If you are looking for a great way to engage your key stakeholders and identify project risks, perform a SWOT Analysis. Project managers or other facilitators can use this powerful tool to identify strengths and weaknesses. Furthermore, strengths may give rise to opportunities and weaknesses may lead to threats. Let's look at how to perform a SWOT Analysis.
Strengths. Something that an entity, department, or team is good at doing or that gives it an important capability. A strength may be a skill, expertise, a valuable resource, a competitive capability, or an attribute that provides competitive advantage.
Weaknesses. Something an entity, department, or team lacks or does poorly or a condition that puts it at a disadvantage.
Opportunity. Up-side risks that may cause positive effects to our project objectives. An example would be to exploit a discount savings by purchasing in bulk quantities.
Threats. These down-side risks may cause negative effects to our project objectives. What are your obstacles? What may hinder your ability to achieve your project objectives?
The SWOT Analysis may be used at different levels of an organization including enterprise, departments, teams, and projects to name a few.
The SWOT Analysis is often used for enterprise and company strategic planning. In a classic sense, the Strengths and Weaknesses are viewed as internal and Opportunities and Threats as external factors (e.g., regulations, competitors, markets).
Alternatively, project risks—threats and opportunities—are uncertain events or conditions that, if it occurs, has a positive or negative effect on one or more project objectives. In the orientation of the SWOT Analysis, define these terms and provide examples. Furthermore, clarify the scope of the analysis.
Invite key stakeholders to the SWOT Analysis meeting. These subject matter experts should have a strong knowledge of the topic. For example, perform a SWOT Analysis for a the Accounts Payable systems and processes. Or perhaps you wish to evaluate the company's customer support team and processes.
Start with Strengths. Ask the meeting participants to write down the strengths. Then start a round robin by asking the first person for one strength. Capture the strength on a white marker board or Cling Sheet with a unique identifier (e.g., 1.). Ask the next person for a strength and capture it (e.g., 2.). Continue the process until you've captured all of the ideas. If an individual runs out of ideas, they may pass.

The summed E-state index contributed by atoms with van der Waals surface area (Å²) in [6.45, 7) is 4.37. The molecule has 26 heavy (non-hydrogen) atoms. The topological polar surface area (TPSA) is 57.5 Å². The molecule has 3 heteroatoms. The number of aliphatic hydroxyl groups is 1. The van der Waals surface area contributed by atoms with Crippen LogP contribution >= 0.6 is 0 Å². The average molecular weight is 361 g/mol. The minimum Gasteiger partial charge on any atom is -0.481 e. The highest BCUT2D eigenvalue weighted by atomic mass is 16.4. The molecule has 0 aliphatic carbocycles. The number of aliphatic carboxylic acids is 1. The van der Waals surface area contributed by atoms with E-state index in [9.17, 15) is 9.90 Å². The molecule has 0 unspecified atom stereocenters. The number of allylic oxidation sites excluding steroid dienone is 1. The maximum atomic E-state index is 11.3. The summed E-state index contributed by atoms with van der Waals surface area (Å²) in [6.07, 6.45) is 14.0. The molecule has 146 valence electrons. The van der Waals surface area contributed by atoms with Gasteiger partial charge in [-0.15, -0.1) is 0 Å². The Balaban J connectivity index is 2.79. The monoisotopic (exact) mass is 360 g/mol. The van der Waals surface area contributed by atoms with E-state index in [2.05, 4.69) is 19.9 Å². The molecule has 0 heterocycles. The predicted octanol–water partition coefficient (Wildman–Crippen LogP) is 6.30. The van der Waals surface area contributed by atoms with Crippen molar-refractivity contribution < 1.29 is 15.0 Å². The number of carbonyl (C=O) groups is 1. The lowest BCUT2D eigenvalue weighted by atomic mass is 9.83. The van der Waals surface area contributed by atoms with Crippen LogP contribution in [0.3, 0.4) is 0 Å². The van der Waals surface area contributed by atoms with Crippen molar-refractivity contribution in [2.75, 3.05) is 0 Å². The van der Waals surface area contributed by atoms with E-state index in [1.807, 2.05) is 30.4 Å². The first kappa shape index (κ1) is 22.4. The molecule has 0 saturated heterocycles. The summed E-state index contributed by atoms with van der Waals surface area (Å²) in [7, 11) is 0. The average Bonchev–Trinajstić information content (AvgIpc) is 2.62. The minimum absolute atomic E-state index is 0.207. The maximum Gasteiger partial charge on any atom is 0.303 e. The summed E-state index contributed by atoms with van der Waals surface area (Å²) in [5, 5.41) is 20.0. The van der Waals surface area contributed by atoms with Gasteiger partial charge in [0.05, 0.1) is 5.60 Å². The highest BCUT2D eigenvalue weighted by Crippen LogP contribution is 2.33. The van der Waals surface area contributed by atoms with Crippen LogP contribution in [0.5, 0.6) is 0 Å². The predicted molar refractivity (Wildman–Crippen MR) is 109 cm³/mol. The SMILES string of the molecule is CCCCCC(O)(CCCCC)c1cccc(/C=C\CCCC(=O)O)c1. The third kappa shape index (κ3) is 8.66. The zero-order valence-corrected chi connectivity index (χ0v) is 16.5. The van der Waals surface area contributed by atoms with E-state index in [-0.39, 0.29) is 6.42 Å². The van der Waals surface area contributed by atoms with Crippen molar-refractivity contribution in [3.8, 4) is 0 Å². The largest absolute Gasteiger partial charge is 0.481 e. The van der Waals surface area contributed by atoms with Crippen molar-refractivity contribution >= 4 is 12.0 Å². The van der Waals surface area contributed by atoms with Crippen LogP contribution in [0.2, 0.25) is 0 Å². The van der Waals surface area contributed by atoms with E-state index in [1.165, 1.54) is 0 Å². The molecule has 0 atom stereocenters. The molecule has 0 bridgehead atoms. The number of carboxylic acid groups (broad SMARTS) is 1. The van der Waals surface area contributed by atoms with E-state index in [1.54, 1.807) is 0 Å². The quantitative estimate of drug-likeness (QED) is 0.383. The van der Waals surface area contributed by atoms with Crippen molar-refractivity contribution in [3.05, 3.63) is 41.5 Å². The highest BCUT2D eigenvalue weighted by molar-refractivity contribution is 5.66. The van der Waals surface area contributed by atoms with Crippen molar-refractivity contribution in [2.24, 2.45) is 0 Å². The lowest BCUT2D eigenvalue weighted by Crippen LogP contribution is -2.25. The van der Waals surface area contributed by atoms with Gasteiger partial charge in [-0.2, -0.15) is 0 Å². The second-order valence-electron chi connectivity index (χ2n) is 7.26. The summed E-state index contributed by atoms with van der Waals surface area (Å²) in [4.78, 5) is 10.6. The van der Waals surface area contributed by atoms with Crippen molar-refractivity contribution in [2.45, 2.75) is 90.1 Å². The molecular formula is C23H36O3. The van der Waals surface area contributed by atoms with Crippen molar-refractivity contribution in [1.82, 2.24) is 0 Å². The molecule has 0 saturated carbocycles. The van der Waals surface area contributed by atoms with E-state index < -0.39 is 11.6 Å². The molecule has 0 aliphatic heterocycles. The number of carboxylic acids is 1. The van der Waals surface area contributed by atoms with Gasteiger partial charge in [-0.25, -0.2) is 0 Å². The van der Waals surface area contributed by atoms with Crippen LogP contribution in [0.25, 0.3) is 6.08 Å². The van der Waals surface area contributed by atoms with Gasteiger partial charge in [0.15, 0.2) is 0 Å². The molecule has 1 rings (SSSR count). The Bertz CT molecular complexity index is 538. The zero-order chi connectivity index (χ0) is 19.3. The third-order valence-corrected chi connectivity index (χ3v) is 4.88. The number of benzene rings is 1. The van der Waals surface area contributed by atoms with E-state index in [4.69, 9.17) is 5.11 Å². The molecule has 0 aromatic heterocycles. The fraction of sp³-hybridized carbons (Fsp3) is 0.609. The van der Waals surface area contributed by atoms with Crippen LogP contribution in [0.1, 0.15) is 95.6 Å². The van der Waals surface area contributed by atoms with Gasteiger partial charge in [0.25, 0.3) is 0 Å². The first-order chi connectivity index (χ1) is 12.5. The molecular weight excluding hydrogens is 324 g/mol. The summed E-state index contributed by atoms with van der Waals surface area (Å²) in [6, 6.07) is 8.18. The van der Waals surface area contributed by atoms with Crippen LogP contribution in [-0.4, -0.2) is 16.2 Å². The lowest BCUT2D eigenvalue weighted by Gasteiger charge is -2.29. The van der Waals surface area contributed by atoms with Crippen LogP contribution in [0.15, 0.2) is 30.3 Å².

Why have participants write the strengths first? This practice avoids groupthink where a powerful, influential person speaks first and everyone follows. We want each person's voice to be heard equally.
Some people prefer the TOWS Analysis where you start by identifying and analyzing the Threats and Opportunities first. Then follow with the Weaknesses and Strengths.
Once you have captured all of the strengths, combine common strengths if they are similar.
Number the greatest strength at the top of your list with the #1 (I use a different color marker). Then number the next greatest strength #2. Continue until all strengths are numbered in descending order. Click here to discover ways to prioritize lists.
Once you have identified, analyzed, and prioritized the strengths, perform steps 1-3 for Weaknesses, Opportunities, and Threats.
Here's where the SWOT Analysis is so powerful. Analyze and combine your strengths, weaknesses, opportunities, and threats to create strategies. Define how you will get from where you are to where you want to be.
For example, we can use strengths to overcome weaknesses or to mitigate threats. Or we might exploit an opportunity to reduce a threat. Capture your risk response plans in your risk register.
7 Ways to Identify Project Risks
There are numerous ways to identify risks other than a SWOT Analysis. Project managers may want to use a combination of these techniques:
Ninety percent of all project risks can be greatly reduced by simply identifying the risks. Grab this checklist and start identifying your project risks.
Bonus: I will send you a sequence of emails where I describe each of the seven risk identification techniques in detail.
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